Candidate IRs

A total of eight candidate PbreIRs were identified from the antennal transcriptome analysis. Of these IRs, seven PbreIRs had full-length ORFs with lengths ranging from 433 to 912 aa (Table S4). Multiple alignment analysis showed that the similarity of IR25a was 80.56% in P. brevitarsis, T. castaneum, H. oblita and Cylas formicarius (Fig. 5). According to the neighbor-joining tree of IRs from six coleopterans, we found that PbreIR25a, PbreIR93a, PbreIR8a, PbreIR21a, PbreIR40a, PbreIR76b and PbreIR75a were classified into IR25a, IR93a, IR8a, IR21a, IR40a, IR76b and IR75a lineages with high bootstrap values, respectively (Fig. 6). Meanwhile, the function of PbreIRx, which was clustered with AcorIRx (AKC58590.1), still remained unclassified or unknown. However, no orthologs for IR41a, IR68a, IR75s and IR75q were identified from P. brevitarsis antennae. The qRT-PCR analysis indicated that PbreIRx and PbreIR76b were significantly expressed in the male antennae compared with females (Fig. 4). Additionally, we found that PbreIR25a and PbreIR76b were expressed in male and female legs.

Figure 5
figure5

Amino acid multiple alignment of the putative PbreIR25a with Cylas formicarius, Holotrichia oblita and Tribolium castaneum. Blue shadings indicate the same sequence among species, while pink and green shading indicate 75% and 50% identity, respectively.

Figure 6
figure6

Neighbor-joining tree of candidate IR proteins from Protaetia brevitarsis, Anomala corpulenta, Cylas formicarius, Colaphellus bowringi, Holotrichia oblita and Tribolium castaneum.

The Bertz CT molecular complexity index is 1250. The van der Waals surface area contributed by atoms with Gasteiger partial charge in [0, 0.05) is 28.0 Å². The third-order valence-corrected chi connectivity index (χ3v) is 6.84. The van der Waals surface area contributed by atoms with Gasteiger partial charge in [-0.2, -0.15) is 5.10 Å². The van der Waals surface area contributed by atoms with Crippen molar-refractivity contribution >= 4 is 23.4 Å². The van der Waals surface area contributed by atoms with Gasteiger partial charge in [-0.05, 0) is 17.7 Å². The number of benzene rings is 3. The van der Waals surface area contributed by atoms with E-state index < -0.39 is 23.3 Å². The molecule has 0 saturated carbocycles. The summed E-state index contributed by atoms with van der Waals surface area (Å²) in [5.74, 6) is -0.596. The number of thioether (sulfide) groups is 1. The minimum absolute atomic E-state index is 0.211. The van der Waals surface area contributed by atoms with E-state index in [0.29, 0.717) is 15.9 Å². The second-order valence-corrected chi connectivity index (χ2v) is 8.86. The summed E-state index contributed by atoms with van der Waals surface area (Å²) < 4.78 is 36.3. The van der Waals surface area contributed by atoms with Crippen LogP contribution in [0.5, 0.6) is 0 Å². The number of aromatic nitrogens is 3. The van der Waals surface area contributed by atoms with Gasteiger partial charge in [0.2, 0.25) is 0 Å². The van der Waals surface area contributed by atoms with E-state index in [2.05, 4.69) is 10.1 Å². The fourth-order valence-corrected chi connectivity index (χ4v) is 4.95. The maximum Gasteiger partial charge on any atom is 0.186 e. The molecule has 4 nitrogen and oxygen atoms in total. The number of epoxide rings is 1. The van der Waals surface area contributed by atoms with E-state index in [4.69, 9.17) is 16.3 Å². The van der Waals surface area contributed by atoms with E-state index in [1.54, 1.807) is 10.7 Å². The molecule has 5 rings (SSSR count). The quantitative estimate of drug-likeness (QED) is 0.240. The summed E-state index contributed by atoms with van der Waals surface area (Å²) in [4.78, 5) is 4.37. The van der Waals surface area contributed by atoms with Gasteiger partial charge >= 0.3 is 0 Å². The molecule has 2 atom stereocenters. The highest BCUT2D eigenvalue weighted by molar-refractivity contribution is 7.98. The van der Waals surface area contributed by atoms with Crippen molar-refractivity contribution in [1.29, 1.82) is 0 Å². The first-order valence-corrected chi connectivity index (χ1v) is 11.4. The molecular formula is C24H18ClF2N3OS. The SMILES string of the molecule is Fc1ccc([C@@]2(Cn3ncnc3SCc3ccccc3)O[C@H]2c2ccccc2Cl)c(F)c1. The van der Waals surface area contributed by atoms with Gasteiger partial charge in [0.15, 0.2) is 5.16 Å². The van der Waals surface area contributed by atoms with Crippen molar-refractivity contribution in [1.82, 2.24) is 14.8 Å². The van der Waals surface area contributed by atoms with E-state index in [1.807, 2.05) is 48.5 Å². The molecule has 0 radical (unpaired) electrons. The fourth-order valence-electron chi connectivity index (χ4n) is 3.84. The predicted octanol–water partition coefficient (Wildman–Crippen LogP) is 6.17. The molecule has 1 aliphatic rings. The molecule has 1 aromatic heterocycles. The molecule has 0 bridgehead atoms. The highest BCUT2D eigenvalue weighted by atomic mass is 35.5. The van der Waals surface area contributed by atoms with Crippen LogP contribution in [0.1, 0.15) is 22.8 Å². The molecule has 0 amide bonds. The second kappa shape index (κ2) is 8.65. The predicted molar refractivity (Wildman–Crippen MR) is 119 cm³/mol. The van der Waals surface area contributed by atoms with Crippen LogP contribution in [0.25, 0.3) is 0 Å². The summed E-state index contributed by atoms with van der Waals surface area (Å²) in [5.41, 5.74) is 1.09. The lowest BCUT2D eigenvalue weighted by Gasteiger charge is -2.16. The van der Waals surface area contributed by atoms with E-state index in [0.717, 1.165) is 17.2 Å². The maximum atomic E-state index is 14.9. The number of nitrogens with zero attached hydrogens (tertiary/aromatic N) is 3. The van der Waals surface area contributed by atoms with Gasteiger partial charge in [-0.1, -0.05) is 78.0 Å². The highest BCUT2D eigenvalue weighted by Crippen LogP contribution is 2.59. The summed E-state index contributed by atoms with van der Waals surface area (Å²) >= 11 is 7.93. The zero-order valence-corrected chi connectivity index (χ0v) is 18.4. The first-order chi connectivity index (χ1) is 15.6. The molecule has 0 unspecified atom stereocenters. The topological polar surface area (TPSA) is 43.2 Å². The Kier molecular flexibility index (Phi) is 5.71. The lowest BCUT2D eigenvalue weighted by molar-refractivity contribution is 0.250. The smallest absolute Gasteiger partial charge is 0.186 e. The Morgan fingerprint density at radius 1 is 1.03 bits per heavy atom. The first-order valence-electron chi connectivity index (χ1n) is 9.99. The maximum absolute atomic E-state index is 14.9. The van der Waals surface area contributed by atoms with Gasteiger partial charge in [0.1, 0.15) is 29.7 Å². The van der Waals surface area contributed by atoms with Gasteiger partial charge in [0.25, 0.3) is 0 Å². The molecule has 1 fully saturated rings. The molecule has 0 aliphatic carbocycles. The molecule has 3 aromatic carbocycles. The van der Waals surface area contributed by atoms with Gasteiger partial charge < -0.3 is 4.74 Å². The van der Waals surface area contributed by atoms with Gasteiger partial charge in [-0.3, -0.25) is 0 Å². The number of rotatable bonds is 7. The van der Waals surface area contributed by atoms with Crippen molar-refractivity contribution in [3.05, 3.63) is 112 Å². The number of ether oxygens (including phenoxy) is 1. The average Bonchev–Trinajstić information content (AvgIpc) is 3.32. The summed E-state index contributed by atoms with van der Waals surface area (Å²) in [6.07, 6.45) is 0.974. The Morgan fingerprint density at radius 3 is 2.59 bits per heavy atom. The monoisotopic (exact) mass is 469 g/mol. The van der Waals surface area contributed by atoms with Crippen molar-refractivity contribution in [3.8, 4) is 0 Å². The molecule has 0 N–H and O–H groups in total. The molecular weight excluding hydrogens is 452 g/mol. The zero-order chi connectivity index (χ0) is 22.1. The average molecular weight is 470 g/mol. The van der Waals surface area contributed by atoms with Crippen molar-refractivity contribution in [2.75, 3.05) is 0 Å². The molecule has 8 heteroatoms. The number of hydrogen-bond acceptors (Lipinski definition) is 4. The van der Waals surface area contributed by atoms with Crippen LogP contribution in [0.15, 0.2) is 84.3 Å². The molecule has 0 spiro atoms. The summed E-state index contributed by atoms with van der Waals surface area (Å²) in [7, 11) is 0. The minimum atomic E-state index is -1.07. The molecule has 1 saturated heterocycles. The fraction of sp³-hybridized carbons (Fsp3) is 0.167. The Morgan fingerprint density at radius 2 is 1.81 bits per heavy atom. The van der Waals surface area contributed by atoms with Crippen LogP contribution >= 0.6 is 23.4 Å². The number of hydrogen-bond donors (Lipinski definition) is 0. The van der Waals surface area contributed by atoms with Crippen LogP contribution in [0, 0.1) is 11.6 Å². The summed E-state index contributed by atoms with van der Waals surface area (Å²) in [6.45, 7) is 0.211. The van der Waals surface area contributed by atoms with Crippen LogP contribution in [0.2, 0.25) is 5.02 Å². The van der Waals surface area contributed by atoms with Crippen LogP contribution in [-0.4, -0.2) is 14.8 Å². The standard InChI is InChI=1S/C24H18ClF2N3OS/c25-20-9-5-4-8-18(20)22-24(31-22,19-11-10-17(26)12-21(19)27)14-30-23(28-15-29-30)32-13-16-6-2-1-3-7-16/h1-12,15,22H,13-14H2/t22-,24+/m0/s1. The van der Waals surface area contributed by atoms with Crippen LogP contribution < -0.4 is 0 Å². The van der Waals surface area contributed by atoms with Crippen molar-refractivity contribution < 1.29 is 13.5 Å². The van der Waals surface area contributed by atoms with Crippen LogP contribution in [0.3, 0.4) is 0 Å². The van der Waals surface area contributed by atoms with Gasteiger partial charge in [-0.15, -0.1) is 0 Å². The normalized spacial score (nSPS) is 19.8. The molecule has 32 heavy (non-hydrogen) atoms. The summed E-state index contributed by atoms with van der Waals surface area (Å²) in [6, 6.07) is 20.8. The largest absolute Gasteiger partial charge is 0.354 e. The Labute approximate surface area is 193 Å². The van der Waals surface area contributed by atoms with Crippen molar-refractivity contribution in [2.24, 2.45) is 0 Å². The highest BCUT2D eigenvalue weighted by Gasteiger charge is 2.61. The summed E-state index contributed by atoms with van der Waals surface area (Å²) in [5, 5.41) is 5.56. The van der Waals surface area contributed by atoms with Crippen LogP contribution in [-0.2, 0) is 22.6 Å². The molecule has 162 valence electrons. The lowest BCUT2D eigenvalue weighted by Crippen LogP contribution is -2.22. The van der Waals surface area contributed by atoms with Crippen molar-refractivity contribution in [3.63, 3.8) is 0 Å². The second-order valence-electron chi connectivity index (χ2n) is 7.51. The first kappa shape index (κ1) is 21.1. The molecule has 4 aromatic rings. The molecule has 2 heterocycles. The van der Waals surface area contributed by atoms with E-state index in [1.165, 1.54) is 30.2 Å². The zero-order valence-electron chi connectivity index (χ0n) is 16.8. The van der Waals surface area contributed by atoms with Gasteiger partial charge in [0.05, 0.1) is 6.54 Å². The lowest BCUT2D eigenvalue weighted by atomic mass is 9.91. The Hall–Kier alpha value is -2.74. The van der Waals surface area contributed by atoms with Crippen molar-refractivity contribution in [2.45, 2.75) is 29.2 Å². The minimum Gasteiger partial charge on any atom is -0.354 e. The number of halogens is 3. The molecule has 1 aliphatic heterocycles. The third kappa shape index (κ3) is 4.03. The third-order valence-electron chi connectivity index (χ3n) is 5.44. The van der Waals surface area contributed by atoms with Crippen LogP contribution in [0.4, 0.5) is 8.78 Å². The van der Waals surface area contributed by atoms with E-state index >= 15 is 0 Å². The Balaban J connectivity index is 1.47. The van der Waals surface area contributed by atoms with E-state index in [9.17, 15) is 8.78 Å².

Discussion

During the past decade, the molecular basis of chemoreception in various non-model organisms has been widely explored due to the development of NGS technology1,39. In the present study, we generated and analyzed the antennal transcriptome of P. brevitarsis using NGS technology. A total of 91 putative chemoreceptors encoding members of ORs, GRs, and IRs were identified. Identification of olfactory-related genes could provide insights into the molecular mechanisms of olfaction in P. brevitarsis and further study on potential molecular targets for pest control.

Chemoreceptors, functioning as heteromeric ion channels, are defined as key parts in insect olfactory system. However, compared with Lepidoptera, the understanding of chemosensory receptors in Coleoptera remains largely unexplored. To the best of our knowledge, the chemoreceptors have been systematically studied and reported from only ~20 species in coleopteran species, including those from Scarabaeidae, Cerambycidae, Chrysomelidae, Scolytidae, Curculionidae, Tenebrionidae and Brentidae (Table S5). Of these species, A. corpulenta and H. oblita have closer genetic relationship with P. brevitarsis, which belong to the superfamily of Scarabaeidae. The phylogenetic trees of ORs, GRs and IRs also confirmed their genetic homology.